Episode 325: Show Notes
We have yet another awesome duo on the show today! Jessica Rhodes and Margy Feldhuhn are equal co-owners of the company Interview Connections, the first and leading podcast booking agency. Jessica founded the business is 2013 and Margy joined just a couple of years later, and now they have a booming business, booking podcasts left, right and center. They are totally on fire, and today they’re sharing with us how we can DIY getting on podcasts, what sort of return on investment we can expect and how we can measure what we’re actually getting out of it.
You’re going to walk away from today with tips on how to approach the conversation and build the relationships, show up for the interview prepared and how to make the most of it. So even though you guys are going to have many voices in your earholes today, it’s going to be so worth it! Many of you have asked the questions they are answering today, such as how effective podcasts really are for building brand awareness and how to go about doing it. We’re revealing all of this and more, so don’t miss out!
How To Stand Out As A Potential Guest
How do you grab the attention of the podcast hosts you want to be interviewed by? First, you have to do your research! Ensure that you understand what the podcast is really about and what type of guests they’re interviewing as well as the topics they typically choose. Second, you need to motivate why you would be a great fit for their show, explaining what you can offer them. So coming from an angle where you first and foremost want to serve them (before promoting your own agenda) is really important. And finally, when it comes to the actual pitch, remember that this is all about networking. Using social media to connect with the host is a great way of getting a foot in the door. Apart from reading up about their business, ask them to tell you more about what they do to find out more specifically what their needs are.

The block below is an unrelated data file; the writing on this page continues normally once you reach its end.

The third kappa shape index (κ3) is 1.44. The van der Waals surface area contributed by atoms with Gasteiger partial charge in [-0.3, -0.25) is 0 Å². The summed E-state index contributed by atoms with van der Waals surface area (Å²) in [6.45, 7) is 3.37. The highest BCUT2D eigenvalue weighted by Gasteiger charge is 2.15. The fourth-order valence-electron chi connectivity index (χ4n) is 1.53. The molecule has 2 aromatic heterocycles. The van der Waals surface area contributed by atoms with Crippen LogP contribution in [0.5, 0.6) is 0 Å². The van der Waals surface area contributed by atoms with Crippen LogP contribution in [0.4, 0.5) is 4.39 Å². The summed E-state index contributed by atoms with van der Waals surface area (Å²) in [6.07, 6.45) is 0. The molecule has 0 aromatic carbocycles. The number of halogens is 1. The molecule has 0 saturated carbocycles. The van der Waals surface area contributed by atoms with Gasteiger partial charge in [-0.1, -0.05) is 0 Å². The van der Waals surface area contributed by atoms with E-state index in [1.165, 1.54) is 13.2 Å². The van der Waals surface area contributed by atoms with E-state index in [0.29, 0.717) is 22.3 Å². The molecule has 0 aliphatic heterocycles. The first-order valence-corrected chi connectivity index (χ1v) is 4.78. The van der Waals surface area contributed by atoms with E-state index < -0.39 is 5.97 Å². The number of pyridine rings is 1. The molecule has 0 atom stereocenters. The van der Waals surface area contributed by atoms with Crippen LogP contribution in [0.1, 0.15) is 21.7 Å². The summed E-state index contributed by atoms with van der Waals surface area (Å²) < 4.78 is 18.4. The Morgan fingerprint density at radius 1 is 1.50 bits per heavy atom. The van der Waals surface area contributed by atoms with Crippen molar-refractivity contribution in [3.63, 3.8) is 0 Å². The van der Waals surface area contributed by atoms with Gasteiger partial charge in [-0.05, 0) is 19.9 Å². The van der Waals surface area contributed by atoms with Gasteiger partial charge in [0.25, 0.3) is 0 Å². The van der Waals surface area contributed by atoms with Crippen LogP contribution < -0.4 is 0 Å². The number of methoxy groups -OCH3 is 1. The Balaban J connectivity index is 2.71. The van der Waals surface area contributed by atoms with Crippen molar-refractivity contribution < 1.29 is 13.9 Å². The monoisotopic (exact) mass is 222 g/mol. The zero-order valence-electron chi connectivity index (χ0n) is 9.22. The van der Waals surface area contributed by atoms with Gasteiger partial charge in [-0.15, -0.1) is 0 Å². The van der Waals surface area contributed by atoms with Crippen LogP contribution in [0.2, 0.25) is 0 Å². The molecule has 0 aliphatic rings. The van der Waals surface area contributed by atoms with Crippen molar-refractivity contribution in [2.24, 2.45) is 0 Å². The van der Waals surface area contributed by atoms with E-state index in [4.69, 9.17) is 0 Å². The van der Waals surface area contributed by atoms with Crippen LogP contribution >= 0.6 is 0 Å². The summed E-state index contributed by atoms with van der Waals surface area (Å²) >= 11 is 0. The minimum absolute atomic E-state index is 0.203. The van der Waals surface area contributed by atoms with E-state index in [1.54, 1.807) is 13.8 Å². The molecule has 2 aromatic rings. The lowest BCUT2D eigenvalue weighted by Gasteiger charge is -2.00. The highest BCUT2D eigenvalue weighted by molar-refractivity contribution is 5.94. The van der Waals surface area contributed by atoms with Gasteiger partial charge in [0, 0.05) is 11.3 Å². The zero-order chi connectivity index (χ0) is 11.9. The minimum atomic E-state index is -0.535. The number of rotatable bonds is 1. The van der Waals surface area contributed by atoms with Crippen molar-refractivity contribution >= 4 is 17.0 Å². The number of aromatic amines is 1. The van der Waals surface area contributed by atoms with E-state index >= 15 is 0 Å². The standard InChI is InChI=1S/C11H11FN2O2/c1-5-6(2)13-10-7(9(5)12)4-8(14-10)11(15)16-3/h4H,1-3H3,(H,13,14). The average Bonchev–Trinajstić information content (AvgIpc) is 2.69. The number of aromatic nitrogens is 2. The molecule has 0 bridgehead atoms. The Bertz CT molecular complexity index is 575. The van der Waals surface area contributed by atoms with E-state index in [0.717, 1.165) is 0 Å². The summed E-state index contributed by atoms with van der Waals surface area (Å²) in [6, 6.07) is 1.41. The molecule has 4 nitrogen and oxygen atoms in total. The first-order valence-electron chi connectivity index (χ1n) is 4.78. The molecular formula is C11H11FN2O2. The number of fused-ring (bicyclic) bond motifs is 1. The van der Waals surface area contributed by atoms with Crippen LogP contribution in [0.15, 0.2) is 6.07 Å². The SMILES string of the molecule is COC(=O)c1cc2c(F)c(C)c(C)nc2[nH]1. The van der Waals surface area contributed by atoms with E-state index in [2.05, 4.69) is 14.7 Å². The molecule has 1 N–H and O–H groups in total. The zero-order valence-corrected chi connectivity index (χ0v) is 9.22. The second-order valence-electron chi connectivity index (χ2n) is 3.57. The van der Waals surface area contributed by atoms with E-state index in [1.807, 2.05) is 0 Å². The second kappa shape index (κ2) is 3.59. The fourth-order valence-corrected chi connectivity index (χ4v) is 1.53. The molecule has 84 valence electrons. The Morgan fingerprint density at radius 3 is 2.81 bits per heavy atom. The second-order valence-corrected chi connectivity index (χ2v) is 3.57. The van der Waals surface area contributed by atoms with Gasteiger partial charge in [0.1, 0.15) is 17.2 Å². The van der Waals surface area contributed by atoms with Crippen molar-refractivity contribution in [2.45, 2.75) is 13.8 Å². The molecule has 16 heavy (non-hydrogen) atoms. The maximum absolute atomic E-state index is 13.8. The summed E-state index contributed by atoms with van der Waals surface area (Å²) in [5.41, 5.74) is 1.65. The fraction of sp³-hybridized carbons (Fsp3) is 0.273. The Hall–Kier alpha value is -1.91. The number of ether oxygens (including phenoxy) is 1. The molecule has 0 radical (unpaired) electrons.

Getting Systems In Place and Being Organized
As a busy business owner, you don’t want to appear on 20 podcasts every month because you don’t have all that time available, but when you’re launching, you have to take every opportunity you can get and schedule it into your calendar. What’s really important in relationship building with hosts is being well organized. Put all your hosts on a spreadsheet, know when they go live, promote their shows and send a thank you card or gift afterwards. It comes down to being thoughtful, but you need to have your systems organized in order to successfully do this.
With your systems, make very sure what kind of shows you want to go on. You can then categorize the shows and write a pitch for each of the different types of shows. You don’t always have to connect on social media first; sometimes it’s totally fine just to straight up pitch.
Preparing For Recording